At its inception, a Charitable Remainder Trust (CRT) is usually a perfect fit for a client’s situation. It’s just the right kind of CRT, has just the right payout rate, has just the right beneficiaries, etc. But a CRT is an irrevocable trust – its terms cannot be changed – and usually spans decades of a client’s life. Over time, this combination – an inflexible trust on one hand and a client’s changing life on the other – can lead to a misalignment between the client’s situation and the CRT.
Increasingly, advisors are informing their clients with CRTs about the secondary planning options available to them. The income interest sale and Rollover options are especially popular.
CRT Income Interest Sale
A client’s income interest in their CRT is a capital asset that can be bought, sold, or reinvested – just like other capital assets (e.g., stocks, bonds, real estate). The list of reasons that people sell their CRT income interests is much longer than the list of reasons they set them up in the first place. Most CRTs creations are driven, in one form or another, by tax considerations. Most sales of CRT income interests, on the other hand, occur because some- thing has changed since the CRT was created. A partial list of things that can changes follows.
• Cash needed for an investment opportunity
• Desire for increased flexibility
• Desire to maximize value of CRT interest*
• Desire for simplification
• Lack of cash for charitable needs
* Most often, an income beneficiary can sell their income interest for more than the value of holding it or what they would receive if they terminated the CRT according to 7520 rules.
A CRT Rollover enables clients to, in effect, make strategic changes to their CRTs. Although each Rollover has a unique set of circumstances, some of the typical benefits include:
• Adding children as income beneficiaries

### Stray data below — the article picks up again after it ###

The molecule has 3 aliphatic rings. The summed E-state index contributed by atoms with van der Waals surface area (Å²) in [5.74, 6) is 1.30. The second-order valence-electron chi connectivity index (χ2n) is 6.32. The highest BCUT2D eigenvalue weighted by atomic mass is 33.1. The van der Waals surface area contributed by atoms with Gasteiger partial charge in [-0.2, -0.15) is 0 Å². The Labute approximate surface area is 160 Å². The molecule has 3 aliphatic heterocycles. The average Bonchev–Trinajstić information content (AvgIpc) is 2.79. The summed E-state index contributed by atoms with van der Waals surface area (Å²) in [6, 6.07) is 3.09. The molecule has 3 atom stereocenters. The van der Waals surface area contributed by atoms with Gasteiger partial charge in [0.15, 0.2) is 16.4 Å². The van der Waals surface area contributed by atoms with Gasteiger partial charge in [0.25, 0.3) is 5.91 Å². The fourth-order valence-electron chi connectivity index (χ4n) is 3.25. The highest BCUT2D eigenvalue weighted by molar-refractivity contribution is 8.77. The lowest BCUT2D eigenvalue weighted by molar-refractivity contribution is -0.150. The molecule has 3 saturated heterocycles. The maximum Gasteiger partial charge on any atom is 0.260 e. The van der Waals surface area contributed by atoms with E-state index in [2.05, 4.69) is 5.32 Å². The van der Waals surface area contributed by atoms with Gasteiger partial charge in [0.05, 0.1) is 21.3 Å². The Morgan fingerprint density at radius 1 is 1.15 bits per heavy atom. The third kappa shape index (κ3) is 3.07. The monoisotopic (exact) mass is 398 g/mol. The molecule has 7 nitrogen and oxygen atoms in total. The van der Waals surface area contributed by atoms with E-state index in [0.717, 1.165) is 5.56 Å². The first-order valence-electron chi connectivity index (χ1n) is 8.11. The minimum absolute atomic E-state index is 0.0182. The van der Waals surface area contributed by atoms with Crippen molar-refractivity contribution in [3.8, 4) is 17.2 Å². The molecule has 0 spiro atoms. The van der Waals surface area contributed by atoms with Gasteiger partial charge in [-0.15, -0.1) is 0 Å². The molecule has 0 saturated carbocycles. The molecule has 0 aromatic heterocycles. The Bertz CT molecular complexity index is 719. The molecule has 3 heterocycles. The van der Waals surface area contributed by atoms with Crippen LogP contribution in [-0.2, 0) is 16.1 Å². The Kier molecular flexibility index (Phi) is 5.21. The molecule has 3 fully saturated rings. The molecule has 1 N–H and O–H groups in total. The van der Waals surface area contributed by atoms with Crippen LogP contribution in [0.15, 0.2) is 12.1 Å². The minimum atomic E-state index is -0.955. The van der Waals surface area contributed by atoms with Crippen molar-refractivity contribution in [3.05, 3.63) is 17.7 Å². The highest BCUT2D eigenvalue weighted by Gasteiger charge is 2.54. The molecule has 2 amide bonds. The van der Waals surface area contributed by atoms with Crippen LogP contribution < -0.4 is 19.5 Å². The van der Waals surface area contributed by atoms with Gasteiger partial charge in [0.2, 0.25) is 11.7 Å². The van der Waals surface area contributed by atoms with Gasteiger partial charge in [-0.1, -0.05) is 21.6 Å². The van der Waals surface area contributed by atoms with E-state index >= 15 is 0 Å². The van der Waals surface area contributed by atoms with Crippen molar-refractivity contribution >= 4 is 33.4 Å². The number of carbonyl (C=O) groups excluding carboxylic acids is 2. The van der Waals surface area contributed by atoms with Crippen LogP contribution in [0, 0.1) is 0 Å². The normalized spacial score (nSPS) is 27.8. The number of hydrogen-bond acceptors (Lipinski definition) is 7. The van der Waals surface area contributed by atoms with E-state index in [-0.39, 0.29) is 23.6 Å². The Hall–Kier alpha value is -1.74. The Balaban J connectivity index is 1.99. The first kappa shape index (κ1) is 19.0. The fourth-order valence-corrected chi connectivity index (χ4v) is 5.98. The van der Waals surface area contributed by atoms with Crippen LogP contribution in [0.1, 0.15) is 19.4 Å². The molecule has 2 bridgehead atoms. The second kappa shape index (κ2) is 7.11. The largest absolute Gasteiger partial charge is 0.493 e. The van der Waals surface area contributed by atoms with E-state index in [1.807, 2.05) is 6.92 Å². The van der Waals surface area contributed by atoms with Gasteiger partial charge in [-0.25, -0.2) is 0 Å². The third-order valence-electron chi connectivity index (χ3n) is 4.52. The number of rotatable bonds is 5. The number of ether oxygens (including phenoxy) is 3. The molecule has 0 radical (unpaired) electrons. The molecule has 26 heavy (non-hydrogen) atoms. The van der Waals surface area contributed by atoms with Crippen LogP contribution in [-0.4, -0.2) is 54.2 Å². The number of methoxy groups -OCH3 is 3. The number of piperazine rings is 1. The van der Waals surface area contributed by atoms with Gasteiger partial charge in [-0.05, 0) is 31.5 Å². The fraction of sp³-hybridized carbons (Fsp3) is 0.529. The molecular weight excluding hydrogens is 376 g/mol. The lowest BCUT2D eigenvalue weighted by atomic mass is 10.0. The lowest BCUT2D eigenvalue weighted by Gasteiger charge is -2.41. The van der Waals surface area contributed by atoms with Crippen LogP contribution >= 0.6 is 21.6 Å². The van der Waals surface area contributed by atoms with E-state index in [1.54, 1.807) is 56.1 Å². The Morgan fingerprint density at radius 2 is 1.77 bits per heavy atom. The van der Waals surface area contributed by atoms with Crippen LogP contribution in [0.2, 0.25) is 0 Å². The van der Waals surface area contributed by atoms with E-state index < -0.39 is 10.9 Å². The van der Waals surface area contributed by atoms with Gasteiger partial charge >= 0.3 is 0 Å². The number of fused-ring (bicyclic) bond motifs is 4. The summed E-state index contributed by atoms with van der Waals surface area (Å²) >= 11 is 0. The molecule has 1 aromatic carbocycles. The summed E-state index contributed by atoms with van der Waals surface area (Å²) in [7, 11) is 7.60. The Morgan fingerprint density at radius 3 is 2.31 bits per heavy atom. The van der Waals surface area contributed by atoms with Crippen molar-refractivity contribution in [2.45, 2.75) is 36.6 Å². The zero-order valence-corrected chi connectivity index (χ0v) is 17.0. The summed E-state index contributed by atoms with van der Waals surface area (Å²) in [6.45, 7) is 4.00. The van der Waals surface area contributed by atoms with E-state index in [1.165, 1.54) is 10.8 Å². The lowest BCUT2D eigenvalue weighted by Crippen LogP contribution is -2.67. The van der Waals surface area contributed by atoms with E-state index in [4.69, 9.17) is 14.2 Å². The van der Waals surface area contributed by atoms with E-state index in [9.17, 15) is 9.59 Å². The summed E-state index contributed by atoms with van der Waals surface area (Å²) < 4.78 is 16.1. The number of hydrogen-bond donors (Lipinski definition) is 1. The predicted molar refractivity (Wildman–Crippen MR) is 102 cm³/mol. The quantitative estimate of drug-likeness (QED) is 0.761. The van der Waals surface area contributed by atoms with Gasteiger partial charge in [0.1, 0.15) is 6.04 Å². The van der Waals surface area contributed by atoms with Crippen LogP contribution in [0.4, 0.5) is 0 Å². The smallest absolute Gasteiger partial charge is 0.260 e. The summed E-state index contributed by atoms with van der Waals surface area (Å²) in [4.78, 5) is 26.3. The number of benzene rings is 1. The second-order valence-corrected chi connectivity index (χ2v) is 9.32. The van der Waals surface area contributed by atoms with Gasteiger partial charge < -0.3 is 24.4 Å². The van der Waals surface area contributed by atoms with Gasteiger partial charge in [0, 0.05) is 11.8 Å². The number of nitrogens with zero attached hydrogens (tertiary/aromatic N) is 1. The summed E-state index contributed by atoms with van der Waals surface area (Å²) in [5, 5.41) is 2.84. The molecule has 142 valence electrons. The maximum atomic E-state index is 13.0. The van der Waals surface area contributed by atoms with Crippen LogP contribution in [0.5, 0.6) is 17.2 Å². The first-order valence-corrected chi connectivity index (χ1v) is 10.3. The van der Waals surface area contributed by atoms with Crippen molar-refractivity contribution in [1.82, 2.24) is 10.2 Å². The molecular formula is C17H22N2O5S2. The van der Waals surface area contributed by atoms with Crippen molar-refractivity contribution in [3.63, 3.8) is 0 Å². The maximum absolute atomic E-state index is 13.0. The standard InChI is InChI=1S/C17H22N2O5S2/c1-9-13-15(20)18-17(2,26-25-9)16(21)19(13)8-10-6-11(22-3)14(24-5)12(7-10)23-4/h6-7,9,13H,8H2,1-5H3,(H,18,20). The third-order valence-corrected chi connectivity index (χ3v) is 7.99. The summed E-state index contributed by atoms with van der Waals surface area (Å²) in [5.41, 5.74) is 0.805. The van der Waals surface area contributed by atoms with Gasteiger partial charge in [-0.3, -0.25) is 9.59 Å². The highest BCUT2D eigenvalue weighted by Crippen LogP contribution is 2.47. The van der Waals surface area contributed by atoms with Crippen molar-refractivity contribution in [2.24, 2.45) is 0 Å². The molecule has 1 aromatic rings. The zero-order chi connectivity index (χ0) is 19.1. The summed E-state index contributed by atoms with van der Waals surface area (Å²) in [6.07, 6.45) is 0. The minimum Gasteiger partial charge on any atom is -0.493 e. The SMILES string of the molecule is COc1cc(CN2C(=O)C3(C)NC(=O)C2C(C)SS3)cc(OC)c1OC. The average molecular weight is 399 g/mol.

• Adding a spouse as income beneficiary
• Deferring taxable income from a CRT
• Increasing total trust income
• Fixing underperforming NIMCRUTs
Rollovers can also benefit advisors, as they often extend the life of a CRT—and the advisor’s responsibilities with respect to the CRT (e.g., tax returns, trusteeship, asset management)—for years into the future.
Example - Income Interest Sale
Kim Edgar set up a CRT in the mid-1990s with her husband Bruce. Two decades later, her life circumstances had fundamentally changed. First, she and her husband had decided that a divorce was in their best interests, as they had simply grown apart over the years. Second, Kim, a self-described “health junkie,” had reached a point in her career in which she was looking to launch her own nutrition consulting business. She came to Sterling with two goals: 1) to decouple herself from the CRT that she and her husband were joint beneficiaries of, and 2) to access liquidity so she could launch her new business.
Kim’s advisors determined that a sale of her CRT income interest was the best option. We broached the subject with Bruce, who quickly agreed that selling the income interest and going their separate ways would be an ideal scenario. Three weeks later, Sterling completed the transaction and Kim and Bruce split the proceeds. Not only does Kim now have greater financial freedom and the means to start her own business, she’s also been able to travel and spend more time with her kids.
Click here to hear Kim’s story first hand.
Example - CRT Rollover
To illustrate one of the benefits of the Rollover, consider the story of Marty and Carole Hambel. Marty had used appreciated stock to fund a 7% net income with makeup charitable remainder unitrust (NIMCRUT) with himself and his wife listed as income beneficiaries. Unfortunately, Marty’s wife passed away after he set up the trust. After he remarried several years later, Marty started to become concerned that his new wife, Carole, would suffer a reduction in living standards if he predeceased her. (Because Marty was the only beneficiary listed on the trust, all the assets in the trust were set to go to charity upon his death.) Marty wanted to take care of his wife, but he also didn’t want to pay a hefty capital gains tax. He ultimately decided to roll his current NIMCRUT into a SCRUT and add Carole as a beneficiary. Now the trust will continue to make payments for Carole’s entire lifetime, instead of stopping when Marty passes.
Click here to hear Marty and Carole’s story first hand.
We are happy to review any CRT on a no-name basis and without charge.